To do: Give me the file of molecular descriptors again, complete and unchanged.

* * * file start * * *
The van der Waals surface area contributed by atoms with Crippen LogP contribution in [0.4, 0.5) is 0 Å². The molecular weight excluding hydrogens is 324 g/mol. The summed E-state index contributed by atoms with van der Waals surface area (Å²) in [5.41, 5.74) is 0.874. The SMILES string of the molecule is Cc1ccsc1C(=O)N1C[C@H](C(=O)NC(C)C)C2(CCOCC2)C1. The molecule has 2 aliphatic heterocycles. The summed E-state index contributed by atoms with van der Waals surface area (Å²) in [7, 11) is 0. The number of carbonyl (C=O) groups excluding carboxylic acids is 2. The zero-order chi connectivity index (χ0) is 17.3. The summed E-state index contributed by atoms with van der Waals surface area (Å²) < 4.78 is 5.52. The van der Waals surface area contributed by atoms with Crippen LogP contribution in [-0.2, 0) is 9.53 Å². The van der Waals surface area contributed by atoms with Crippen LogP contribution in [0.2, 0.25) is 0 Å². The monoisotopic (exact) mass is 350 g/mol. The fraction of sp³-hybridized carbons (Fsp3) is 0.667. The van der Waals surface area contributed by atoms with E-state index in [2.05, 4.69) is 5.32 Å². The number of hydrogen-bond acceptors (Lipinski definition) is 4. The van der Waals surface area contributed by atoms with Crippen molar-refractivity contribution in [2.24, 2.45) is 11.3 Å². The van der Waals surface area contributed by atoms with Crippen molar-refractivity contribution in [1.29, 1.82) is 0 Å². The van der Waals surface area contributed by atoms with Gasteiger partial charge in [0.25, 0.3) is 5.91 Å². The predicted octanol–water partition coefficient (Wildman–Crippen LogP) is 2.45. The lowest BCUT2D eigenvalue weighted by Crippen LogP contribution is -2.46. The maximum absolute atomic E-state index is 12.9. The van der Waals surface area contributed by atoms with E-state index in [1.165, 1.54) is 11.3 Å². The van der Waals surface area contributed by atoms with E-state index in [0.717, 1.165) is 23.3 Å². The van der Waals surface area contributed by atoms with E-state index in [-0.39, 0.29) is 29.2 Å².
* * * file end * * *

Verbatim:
The van der Waals surface area contributed by atoms with Crippen LogP contribution in [0.4, 0.5) is 0 Å². The molecular weight excluding hydrogens is 324 g/mol. The summed E-state index contributed by atoms with van der Waals surface area (Å²) in [5.41, 5.74) is 0.874. The SMILES string of the molecule is Cc1ccsc1C(=O)N1C[C@H](C(=O)NC(C)C)C2(CCOCC2)C1. The molecule has 2 aliphatic heterocycles. The summed E-state index contributed by atoms with van der Waals surface area (Å²) in [7, 11) is 0. The number of carbonyl (C=O) groups excluding carboxylic acids is 2. The zero-order chi connectivity index (χ0) is 17.3. The summed E-state index contributed by atoms with van der Waals surface area (Å²) < 4.78 is 5.52. The van der Waals surface area contributed by atoms with Crippen LogP contribution in [-0.2, 0) is 9.53 Å². The van der Waals surface area contributed by atoms with Crippen LogP contribution in [0.2, 0.25) is 0 Å². The monoisotopic (exact) mass is 350 g/mol. The fraction of sp³-hybridized carbons (Fsp3) is 0.667. The van der Waals surface area contributed by atoms with E-state index in [2.05, 4.69) is 5.32 Å². The number of hydrogen-bond acceptors (Lipinski definition) is 4. The van der Waals surface area contributed by atoms with Crippen molar-refractivity contribution in [2.24, 2.45) is 11.3 Å². The van der Waals surface area contributed by atoms with Crippen molar-refractivity contribution in [1.29, 1.82) is 0 Å². The van der Waals surface area contributed by atoms with Gasteiger partial charge in [0.25, 0.3) is 5.91 Å². The predicted octanol–water partition coefficient (Wildman–Crippen LogP) is 2.45. The lowest BCUT2D eigenvalue weighted by Crippen LogP contribution is -2.46. The maximum absolute atomic E-state index is 12.9. The van der Waals surface area contributed by atoms with E-state index in [1.165, 1.54) is 11.3 Å². The van der Waals surface area contributed by atoms with E-state index in [0.717, 1.165) is 23.3 Å². The van der Waals surface area contributed by atoms with E-state index in [-0.39, 0.29) is 29.2 Å².